Brendan Enrick

Daily Software Development

Dependency Injection for Testing - Car Analogy

One analogy I like using when talking about interfaces is the car. I like it because cars have a standard "interface" and most people know how to drive cars. In a post I wrote recently about dependency injection, I mentioned the importance of programming against interfaces instead of concrete classes.

For my car analogy I will start by saying that you are the program. You have been programmed against an interface. This is a good thing. You know how to drive a car. In this case "Car" is the interface. (Remember this means a literal interface, so it could be an abstract class.) You learned to drive a car. It doesn't matter what brand make or model. Since you know how to drive a car you can drive anything that implements the car interface even if it is not a car.

When you need to get from one place to another you can use any car with the same interface you know. This is very useful. You may not know how to operate all the features (methods) of that specific car. For example do you might not know how to operate the extra parts of a tow truck, but you could still drive it.

I like that analogy for interfaces.

How does testing fit this analogy?

Notice that I said earlier that, "you can drive anything that implements the car interface even if it is not a car". So before you can get your license to drive in the United States you need to pass a test. That is kind of like testing. Well there are two ways we could test your driving.

Right now the current system used to test drivers is an integration test. Perhaps in the future we will have a nice unit test to test our drivers. I am obviously going somewhere with this, so I will get straight to the point.

The way we test drivers now is we have someone sit in the car and watch what you do. We have to have very predictable courses set up in advance. We also have trouble controlling external variables (other drivers on the road). We can't control the weather for these tests, but they will be there when you're taking the test. Observations are made by an external entity (the person testing you) one that can't always get the exact interactions being made. All of these external resources even when they're controllable make this an integration test. We are dependent on too many other things.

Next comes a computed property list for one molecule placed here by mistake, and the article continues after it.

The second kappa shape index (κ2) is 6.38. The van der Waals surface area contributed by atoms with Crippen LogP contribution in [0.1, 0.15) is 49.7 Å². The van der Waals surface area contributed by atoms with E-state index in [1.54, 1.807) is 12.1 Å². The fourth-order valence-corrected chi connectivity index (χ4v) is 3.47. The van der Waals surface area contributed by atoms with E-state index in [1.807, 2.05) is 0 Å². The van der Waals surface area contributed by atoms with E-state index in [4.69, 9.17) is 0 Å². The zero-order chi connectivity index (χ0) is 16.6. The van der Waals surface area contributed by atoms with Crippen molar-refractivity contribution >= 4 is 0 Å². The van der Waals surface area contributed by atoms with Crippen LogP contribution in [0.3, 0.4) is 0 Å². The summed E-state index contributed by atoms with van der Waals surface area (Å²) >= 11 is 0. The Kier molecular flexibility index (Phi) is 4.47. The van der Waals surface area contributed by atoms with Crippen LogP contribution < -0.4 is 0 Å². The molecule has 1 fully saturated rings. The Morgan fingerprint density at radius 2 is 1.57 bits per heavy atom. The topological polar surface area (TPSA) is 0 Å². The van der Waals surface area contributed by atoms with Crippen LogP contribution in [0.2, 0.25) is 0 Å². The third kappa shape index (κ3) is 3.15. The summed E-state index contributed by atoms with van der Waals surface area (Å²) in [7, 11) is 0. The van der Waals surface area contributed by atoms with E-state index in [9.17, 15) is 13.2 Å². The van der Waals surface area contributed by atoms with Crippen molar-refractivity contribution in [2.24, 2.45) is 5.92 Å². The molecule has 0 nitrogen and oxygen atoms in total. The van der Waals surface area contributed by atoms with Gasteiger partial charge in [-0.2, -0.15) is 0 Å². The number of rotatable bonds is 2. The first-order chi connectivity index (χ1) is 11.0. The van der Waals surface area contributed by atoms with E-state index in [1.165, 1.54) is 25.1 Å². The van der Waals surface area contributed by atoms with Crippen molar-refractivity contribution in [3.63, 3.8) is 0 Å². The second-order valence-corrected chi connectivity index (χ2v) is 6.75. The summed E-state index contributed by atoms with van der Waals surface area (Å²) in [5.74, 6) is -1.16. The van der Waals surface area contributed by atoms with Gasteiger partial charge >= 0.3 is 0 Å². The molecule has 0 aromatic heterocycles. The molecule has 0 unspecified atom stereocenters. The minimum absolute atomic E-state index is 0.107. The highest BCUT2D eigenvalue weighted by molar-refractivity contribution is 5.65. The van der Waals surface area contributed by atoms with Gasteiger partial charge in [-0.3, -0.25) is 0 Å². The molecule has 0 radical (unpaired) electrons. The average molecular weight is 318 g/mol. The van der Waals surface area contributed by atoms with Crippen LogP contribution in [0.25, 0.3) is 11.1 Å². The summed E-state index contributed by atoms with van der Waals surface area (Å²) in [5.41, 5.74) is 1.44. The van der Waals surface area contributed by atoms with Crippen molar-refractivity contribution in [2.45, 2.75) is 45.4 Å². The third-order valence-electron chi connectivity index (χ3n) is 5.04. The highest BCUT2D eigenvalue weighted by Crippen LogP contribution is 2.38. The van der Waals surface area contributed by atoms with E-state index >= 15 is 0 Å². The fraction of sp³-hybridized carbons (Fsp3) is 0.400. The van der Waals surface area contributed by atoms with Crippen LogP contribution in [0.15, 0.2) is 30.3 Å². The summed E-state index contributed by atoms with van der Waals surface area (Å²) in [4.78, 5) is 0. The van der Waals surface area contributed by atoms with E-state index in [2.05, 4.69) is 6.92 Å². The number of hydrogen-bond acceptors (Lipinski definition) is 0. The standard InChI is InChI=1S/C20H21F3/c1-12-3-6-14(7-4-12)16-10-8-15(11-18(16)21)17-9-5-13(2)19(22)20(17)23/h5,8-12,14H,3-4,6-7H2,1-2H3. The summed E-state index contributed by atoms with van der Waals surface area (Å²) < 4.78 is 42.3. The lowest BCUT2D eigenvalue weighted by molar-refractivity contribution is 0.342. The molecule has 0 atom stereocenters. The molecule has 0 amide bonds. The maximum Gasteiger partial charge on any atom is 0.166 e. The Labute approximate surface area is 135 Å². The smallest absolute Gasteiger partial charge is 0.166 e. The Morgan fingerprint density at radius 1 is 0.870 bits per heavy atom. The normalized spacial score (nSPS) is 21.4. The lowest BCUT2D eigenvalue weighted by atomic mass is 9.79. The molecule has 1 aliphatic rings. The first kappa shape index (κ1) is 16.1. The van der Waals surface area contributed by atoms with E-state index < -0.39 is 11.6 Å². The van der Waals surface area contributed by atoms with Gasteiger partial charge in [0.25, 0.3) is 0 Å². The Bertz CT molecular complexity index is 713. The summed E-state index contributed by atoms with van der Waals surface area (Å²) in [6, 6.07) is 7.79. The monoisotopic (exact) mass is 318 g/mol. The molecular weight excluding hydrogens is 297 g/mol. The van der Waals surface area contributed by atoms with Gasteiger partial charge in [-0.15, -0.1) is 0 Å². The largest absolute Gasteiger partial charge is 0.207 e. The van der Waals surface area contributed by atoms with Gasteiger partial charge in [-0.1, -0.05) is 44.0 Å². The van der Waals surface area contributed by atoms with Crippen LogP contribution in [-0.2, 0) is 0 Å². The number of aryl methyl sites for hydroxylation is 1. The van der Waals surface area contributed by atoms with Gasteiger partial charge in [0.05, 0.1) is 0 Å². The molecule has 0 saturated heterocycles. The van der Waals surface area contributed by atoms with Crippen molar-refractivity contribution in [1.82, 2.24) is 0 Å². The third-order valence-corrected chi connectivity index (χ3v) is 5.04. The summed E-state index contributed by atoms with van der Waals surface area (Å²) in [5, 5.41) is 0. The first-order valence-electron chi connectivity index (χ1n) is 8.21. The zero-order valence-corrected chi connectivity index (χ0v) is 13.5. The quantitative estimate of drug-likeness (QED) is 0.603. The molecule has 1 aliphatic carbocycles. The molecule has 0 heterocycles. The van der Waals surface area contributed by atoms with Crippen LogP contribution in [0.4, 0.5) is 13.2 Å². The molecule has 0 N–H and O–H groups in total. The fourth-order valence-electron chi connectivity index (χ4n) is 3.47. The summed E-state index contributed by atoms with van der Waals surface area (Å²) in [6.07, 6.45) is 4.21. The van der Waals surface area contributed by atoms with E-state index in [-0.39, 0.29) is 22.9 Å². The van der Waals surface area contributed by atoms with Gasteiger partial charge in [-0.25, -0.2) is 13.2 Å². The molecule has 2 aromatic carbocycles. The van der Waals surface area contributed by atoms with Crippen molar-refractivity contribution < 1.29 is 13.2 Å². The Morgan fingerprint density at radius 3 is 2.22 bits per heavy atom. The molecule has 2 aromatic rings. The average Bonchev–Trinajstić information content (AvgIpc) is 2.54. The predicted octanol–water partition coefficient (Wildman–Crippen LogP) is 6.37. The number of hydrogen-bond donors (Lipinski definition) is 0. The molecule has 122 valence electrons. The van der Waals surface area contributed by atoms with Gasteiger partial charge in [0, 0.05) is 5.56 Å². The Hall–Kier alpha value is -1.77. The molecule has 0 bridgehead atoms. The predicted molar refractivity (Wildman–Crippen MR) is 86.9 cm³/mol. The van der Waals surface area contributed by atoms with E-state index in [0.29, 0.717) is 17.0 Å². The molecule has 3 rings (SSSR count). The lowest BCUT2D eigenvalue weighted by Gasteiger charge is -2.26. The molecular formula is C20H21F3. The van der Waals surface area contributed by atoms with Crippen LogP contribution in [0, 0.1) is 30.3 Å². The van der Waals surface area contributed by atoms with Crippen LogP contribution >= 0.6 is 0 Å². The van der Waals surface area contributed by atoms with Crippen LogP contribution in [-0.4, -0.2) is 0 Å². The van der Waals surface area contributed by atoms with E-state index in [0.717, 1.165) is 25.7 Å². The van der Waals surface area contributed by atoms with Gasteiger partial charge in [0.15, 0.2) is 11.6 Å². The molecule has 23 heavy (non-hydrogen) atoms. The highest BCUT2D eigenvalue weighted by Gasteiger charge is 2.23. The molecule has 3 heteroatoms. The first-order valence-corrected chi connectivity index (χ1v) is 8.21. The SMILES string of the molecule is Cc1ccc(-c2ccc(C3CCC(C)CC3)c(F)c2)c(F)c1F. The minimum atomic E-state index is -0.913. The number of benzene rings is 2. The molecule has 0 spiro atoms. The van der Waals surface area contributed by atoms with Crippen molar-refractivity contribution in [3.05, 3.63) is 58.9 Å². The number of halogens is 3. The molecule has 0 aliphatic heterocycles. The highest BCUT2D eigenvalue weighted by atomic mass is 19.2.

A unit test for testing how well someone drives would need to break the dependency on a car by using an interface. We've done that. We are saying that a person knows the "car interface". Now we need some fake car that we can use for testing purposes to remove that piece we don't control. One that records all the interactions that the driver makes with the car, so we're not dependent on external observations of what is going on. We also need to break the dependency on real roads, since traffic conditions and the environment are difficult to change, control, and standardize. What does that sound like to me? A video game or in more professional terms; a simulator. The driver can sit down with this thing which has the same interface as a car, behaves as a car, works like a car. We can give the driver any scene, environment, conditions, etc. we want. We can also accurately measure all interactions with our fake car.

Maybe some day we will actually test drivers this way. It certainly would make it faster and easier to test. We could test more often. Considering that once someone has a license we don't test them again....

Would you do that with your code? I run unit tests every time I make a small change. Integration tests every time I check in.

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